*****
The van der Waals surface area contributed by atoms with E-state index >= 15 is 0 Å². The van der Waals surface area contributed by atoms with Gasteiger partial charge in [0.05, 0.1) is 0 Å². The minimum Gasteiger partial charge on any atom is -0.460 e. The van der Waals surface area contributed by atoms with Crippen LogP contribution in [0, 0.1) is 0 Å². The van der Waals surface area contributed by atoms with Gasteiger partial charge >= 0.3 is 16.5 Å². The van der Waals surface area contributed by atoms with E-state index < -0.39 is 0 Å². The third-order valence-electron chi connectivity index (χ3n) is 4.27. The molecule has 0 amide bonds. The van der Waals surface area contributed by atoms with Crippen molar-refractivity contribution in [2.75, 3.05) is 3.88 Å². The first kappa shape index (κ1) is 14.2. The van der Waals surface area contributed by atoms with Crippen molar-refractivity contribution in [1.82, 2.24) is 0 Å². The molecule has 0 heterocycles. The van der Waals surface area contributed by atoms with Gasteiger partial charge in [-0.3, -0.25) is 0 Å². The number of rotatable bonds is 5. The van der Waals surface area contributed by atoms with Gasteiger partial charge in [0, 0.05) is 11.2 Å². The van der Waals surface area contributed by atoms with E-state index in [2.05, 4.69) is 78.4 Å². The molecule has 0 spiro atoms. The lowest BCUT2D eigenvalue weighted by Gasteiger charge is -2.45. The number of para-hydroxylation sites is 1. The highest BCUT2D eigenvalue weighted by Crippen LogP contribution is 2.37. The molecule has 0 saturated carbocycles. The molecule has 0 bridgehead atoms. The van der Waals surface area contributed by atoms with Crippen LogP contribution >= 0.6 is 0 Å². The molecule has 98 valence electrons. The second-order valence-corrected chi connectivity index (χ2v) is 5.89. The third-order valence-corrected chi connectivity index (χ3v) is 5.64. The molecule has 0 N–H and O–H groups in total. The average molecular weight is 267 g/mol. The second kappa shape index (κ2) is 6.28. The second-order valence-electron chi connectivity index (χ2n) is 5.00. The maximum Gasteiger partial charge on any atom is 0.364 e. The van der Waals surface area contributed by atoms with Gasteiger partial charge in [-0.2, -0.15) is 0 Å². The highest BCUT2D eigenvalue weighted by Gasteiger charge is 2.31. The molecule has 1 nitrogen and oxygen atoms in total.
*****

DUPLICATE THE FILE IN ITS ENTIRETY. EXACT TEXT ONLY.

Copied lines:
The van der Waals surface area contributed by atoms with E-state index >= 15 is 0 Å². The van der Waals surface area contributed by atoms with Gasteiger partial charge in [0.05, 0.1) is 0 Å². The minimum Gasteiger partial charge on any atom is -0.460 e. The van der Waals surface area contributed by atoms with Crippen LogP contribution in [0, 0.1) is 0 Å². The van der Waals surface area contributed by atoms with Gasteiger partial charge >= 0.3 is 16.5 Å². The van der Waals surface area contributed by atoms with E-state index < -0.39 is 0 Å². The third-order valence-electron chi connectivity index (χ3n) is 4.27. The molecule has 0 amide bonds. The van der Waals surface area contributed by atoms with Crippen molar-refractivity contribution in [2.75, 3.05) is 3.88 Å². The first kappa shape index (κ1) is 14.2. The van der Waals surface area contributed by atoms with Crippen molar-refractivity contribution in [1.82, 2.24) is 0 Å². The molecule has 0 heterocycles. The van der Waals surface area contributed by atoms with Gasteiger partial charge in [-0.3, -0.25) is 0 Å². The number of rotatable bonds is 5. The van der Waals surface area contributed by atoms with Gasteiger partial charge in [0, 0.05) is 11.2 Å². The van der Waals surface area contributed by atoms with E-state index in [2.05, 4.69) is 78.4 Å². The molecule has 0 spiro atoms. The lowest BCUT2D eigenvalue weighted by Gasteiger charge is -2.45. The number of para-hydroxylation sites is 1. The highest BCUT2D eigenvalue weighted by Crippen LogP contribution is 2.37. The molecule has 0 saturated carbocycles. The molecule has 0 bridgehead atoms. The van der Waals surface area contributed by atoms with Crippen LogP contribution >= 0.6 is 0 Å². The molecule has 98 valence electrons. The second-order valence-corrected chi connectivity index (χ2v) is 5.89. The third-order valence-corrected chi connectivity index (χ3v) is 5.64. The molecule has 0 N–H and O–H groups in total. The average molecular weight is 267 g/mol. The second kappa shape index (κ2) is 6.28. The second-order valence-electron chi connectivity index (χ2n) is 5.00. The maximum Gasteiger partial charge on any atom is 0.364 e. The van der Waals surface area contributed by atoms with Gasteiger partial charge in [-0.2, -0.15) is 0 Å². The highest BCUT2D eigenvalue weighted by Gasteiger charge is 2.31. The molecule has 1 nitrogen and oxygen atoms in total.